Why would you 'sail' to places you don't know even exist? Even the Spanish who were the first (besides the Austronesians) to figure out the Kuroshiyo (North Pacific gyre) current on the way back to Mexico had a hard time until Urdaneta Expedition (although a few months prior a ship that went ahead actually beat Urdaneta who was an old priest then but he was a sailor in the doomed Loiasa expedition). There were prior accounts of Spanish 'failing' trying to get up to the same latitude as Japan before finding the winds/currents, many of them either had to 'go back' to Manila battered or ended up in Japanese coast (often times killed or raided). Most of the Europeans who essentially circumnavigated the world then was actually going the Portuguese route (crossing the Pacific via S. Pacific gyre, but going back through Indian Ocean thru SEAsia). Not just the early Spanish (the Spanish tried to keep it a secret ie how---which is actually not 'how' but when to sail was the question to catch the winds and current) but eventually the English and Dutch pirates who actually knew the Spanish ie their galleons, were returning eastward to New World would wait for them around California, raid them and then cross the Pacific (S. Pacific gyre) and then cross through the N. Pacific gyre and end up on insular eastern SEAsia to raid more galleons and escape through Straits of Malacca to India and then back home (via Horn of Africa and then north to western Europe). Best account for this is Dutch raider Van Nordt.

There may have been some 'accidental' ships blown off course or fishermen lost (this is not uncommon in the Pacific, there are more than enough instances where Micronesians were blown by typhoons to Philippines and Indonesia etc, multiple accounts of these exist in Philippine history both during Spanish and American times, but the most famous was example was the shipwrecked Palauans to eastern Philippines which instigated the colonization of the islands by Spanish).

There are 'theorists' on this for example the Beggers' "Valdivia-Jomon" connection theory, wherein Chilean archaeologist thought that pottery of Valdivia resembled Jomon pottery and even (although I'm not gonna go further because I've not read a solid article) on rare genetic disease found in Japan and in Ecuador (or Chile)...but there's not a 'solid' evidence of it.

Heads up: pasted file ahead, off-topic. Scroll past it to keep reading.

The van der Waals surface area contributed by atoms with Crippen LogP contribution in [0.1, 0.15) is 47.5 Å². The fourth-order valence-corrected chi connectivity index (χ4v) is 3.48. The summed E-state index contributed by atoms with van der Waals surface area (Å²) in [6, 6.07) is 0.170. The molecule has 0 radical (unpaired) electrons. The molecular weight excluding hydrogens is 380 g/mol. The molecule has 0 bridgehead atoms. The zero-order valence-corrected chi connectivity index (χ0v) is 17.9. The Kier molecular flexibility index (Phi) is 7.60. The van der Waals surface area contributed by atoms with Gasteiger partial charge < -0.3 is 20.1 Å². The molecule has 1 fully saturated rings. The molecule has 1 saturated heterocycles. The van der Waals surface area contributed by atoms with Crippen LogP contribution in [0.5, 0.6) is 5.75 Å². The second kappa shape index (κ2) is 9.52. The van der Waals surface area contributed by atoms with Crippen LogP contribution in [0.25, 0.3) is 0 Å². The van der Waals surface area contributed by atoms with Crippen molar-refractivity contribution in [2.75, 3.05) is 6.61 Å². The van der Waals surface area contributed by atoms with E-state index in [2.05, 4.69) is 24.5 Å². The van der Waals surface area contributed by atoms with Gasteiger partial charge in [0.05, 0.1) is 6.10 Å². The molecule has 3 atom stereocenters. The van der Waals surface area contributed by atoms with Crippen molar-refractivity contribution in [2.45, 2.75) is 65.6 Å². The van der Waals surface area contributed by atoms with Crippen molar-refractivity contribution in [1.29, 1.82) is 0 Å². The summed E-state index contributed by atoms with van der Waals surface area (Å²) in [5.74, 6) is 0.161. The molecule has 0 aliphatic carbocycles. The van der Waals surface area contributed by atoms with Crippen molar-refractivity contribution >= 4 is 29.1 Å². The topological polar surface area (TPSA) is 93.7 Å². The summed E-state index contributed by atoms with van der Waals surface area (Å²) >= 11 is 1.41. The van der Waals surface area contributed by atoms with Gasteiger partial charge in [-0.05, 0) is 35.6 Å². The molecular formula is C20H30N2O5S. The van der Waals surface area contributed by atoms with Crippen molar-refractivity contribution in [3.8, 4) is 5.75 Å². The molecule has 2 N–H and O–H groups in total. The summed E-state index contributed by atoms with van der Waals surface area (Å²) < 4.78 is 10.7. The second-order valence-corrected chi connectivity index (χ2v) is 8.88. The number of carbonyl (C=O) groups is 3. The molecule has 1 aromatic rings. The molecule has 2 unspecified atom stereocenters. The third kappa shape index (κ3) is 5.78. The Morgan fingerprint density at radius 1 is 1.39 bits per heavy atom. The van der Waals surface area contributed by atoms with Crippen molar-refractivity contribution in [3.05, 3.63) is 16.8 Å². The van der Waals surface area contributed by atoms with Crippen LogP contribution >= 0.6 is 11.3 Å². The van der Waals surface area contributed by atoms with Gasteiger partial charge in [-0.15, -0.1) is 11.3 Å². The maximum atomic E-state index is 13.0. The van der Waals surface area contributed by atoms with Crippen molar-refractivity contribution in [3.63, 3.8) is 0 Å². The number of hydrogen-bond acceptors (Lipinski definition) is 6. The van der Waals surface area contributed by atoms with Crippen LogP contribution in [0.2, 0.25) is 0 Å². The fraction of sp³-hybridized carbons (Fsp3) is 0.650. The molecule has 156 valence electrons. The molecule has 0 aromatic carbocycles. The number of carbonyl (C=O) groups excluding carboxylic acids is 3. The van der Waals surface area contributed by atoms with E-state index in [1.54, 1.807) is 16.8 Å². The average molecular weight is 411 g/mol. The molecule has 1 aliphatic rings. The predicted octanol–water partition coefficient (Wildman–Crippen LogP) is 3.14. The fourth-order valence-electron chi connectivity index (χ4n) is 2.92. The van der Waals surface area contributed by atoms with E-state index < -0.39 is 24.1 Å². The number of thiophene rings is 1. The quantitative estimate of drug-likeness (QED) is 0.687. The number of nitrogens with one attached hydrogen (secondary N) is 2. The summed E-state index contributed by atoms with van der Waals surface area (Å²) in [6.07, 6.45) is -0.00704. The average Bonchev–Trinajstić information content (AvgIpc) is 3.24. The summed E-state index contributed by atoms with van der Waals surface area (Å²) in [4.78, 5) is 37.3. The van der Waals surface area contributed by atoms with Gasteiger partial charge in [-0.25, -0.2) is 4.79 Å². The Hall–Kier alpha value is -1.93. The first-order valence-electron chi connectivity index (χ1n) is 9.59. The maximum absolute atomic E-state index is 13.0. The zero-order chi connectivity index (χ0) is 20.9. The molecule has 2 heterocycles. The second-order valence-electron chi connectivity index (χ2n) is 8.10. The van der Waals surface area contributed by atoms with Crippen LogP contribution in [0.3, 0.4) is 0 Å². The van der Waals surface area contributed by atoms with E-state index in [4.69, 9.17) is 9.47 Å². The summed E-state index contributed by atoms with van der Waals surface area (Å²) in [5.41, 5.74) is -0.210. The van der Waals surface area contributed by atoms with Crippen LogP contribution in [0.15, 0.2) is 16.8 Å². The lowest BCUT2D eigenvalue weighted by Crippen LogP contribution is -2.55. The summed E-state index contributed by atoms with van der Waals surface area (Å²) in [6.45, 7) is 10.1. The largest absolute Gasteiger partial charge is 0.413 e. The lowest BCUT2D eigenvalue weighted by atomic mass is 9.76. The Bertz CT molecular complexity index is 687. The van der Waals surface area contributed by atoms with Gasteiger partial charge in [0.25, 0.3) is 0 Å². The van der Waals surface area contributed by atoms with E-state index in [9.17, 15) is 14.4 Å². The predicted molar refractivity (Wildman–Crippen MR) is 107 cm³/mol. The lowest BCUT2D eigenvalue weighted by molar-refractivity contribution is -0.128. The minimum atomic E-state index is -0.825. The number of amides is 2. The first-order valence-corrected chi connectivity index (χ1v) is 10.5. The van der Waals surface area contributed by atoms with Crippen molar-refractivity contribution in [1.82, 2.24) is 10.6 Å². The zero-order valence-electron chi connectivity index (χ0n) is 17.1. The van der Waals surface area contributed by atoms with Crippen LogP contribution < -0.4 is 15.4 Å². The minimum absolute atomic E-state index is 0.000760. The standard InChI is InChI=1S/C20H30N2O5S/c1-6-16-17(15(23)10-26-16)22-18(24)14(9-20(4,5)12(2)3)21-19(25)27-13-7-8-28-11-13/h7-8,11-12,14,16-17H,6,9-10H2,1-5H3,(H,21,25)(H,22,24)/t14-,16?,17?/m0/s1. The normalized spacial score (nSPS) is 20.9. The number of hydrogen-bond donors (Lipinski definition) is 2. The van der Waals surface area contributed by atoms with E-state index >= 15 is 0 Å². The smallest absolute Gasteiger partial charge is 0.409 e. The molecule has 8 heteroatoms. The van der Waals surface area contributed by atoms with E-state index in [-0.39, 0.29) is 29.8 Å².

But it's not impossible, could've been possible. We know the people of Siberia and Alaska had contact and they're neighbors (whom they had contact with) the Ainus possibly have known at least of Alaska.
Cheesetorian is offline  
Old February 23rd, 2018, 12:32 AM   #28
Archivist
 
Joined: Feb 2018
From: Various places
Posts: 107

Quote:
Originally Posted by Cheesetorian View Post
We know the people of Siberia and Alaska had contact and they're neighbors (whom they had contact with) the Ainus possibly have known at least of Alaska.
Would you care to elaborate on that a bit? Despite the proximity I'm not aware of indigenous Alaskans having any substantial interactions with indigenous Siberians in pre-European times. Would be interesting to find out if I missed something there.
Komi is offline  
Old February 23rd, 2018, 12:55 AM   #29
Historian
 
Joined: Apr 2013
From: China
Posts: 5,840

be aware that Hokkaido is annexed by Japan as late as 19th century...
to Japan, hokkaido was already a very very poor land, also had no importance on trade.
how could they go further?
heylouis is offline  
Old February 23rd, 2018, 01:11 AM   #30

Tulius's Avatar
Historian
 
Joined: May 2016
From: Portugal
Posts: 3,847

Quote:
Originally Posted by Cheesetorian View Post
…Best account for this is Dutch raider Van Nordt.
This one https://en.wikipedia.org/wiki/Olivier_van_Noort ?

I have the idea that in the 17th century this kind of world circumnavigations would be quite rare.
Tulius is online now  
Reply

  Historum > World History Forum > Asian History

Tags
alaska, canada, japanese, land, preedo, premeiji, ships



Thread Tools
Display Modes


Similar Threads
Thread Thread Starter Forum Replies Last Post
Japanese Alaska kazeuma Speculative History 10 November 9th, 2017 12:14 AM
European ships in Japanese service Wodz Mikolaj General History 3 September 4th, 2015 01:21 AM
Why did Canada not get Alaska? greatstreetwarrior American History 39 August 27th, 2015 08:06 AM
Why didn't Britain fight harder for Canada? Mike Lynch American History 53 March 9th, 2013 01:28 AM
Why didn't the other Central Powers retake their land as Turkey did ? Mohammed the Persian General History 14 March 21st, 2012 04:06 AM

Copyright © 2006-2013 Historum. All rights reserved.